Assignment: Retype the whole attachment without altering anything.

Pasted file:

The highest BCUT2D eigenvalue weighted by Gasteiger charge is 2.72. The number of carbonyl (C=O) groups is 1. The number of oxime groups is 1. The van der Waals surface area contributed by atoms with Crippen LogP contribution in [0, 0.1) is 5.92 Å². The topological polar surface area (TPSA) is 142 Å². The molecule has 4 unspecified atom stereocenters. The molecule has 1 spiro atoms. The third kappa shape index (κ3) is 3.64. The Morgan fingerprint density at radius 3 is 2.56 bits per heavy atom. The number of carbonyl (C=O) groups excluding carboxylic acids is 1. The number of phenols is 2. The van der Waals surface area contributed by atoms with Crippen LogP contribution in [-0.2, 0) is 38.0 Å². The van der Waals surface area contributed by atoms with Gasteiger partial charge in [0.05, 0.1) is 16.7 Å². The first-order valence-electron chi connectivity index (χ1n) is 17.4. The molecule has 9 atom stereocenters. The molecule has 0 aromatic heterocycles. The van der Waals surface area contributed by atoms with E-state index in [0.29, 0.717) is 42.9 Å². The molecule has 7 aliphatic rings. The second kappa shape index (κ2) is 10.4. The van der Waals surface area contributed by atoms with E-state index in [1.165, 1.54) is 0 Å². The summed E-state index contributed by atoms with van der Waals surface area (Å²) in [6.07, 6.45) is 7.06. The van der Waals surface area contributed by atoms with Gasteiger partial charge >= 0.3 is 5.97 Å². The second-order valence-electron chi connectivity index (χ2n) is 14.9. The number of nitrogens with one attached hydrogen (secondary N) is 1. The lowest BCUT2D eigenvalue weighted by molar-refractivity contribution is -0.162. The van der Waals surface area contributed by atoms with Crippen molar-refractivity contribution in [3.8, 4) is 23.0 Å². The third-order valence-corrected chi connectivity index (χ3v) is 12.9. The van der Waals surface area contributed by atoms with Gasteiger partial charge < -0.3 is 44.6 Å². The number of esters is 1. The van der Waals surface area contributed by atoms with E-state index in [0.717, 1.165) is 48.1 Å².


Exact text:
The highest BCUT2D eigenvalue weighted by Gasteiger charge is 2.72. The number of carbonyl (C=O) groups is 1. The number of oxime groups is 1. The van der Waals surface area contributed by atoms with Crippen LogP contribution in [0, 0.1) is 5.92 Å². The topological polar surface area (TPSA) is 142 Å². The molecule has 4 unspecified atom stereocenters. The molecule has 1 spiro atoms. The third kappa shape index (κ3) is 3.64. The Morgan fingerprint density at radius 3 is 2.56 bits per heavy atom. The number of carbonyl (C=O) groups excluding carboxylic acids is 1. The number of phenols is 2. The van der Waals surface area contributed by atoms with Crippen LogP contribution in [-0.2, 0) is 38.0 Å². The van der Waals surface area contributed by atoms with Gasteiger partial charge in [0.05, 0.1) is 16.7 Å². The first-order valence-electron chi connectivity index (χ1n) is 17.4. The molecule has 9 atom stereocenters. The molecule has 0 aromatic heterocycles. The van der Waals surface area contributed by atoms with E-state index in [0.29, 0.717) is 42.9 Å². The molecule has 7 aliphatic rings. The second kappa shape index (κ2) is 10.4. The van der Waals surface area contributed by atoms with E-state index in [1.165, 1.54) is 0 Å². The summed E-state index contributed by atoms with van der Waals surface area (Å²) in [6.07, 6.45) is 7.06. The van der Waals surface area contributed by atoms with Gasteiger partial charge >= 0.3 is 5.97 Å². The second-order valence-electron chi connectivity index (χ2n) is 14.9. The number of nitrogens with one attached hydrogen (secondary N) is 1. The lowest BCUT2D eigenvalue weighted by molar-refractivity contribution is -0.162. The van der Waals surface area contributed by atoms with Crippen molar-refractivity contribution in [3.8, 4) is 23.0 Å². The third-order valence-corrected chi connectivity index (χ3v) is 12.9. The van der Waals surface area contributed by atoms with Gasteiger partial charge < -0.3 is 44.6 Å². The number of esters is 1. The van der Waals surface area contributed by atoms with E-state index in [0.717, 1.165) is 48.1 Å².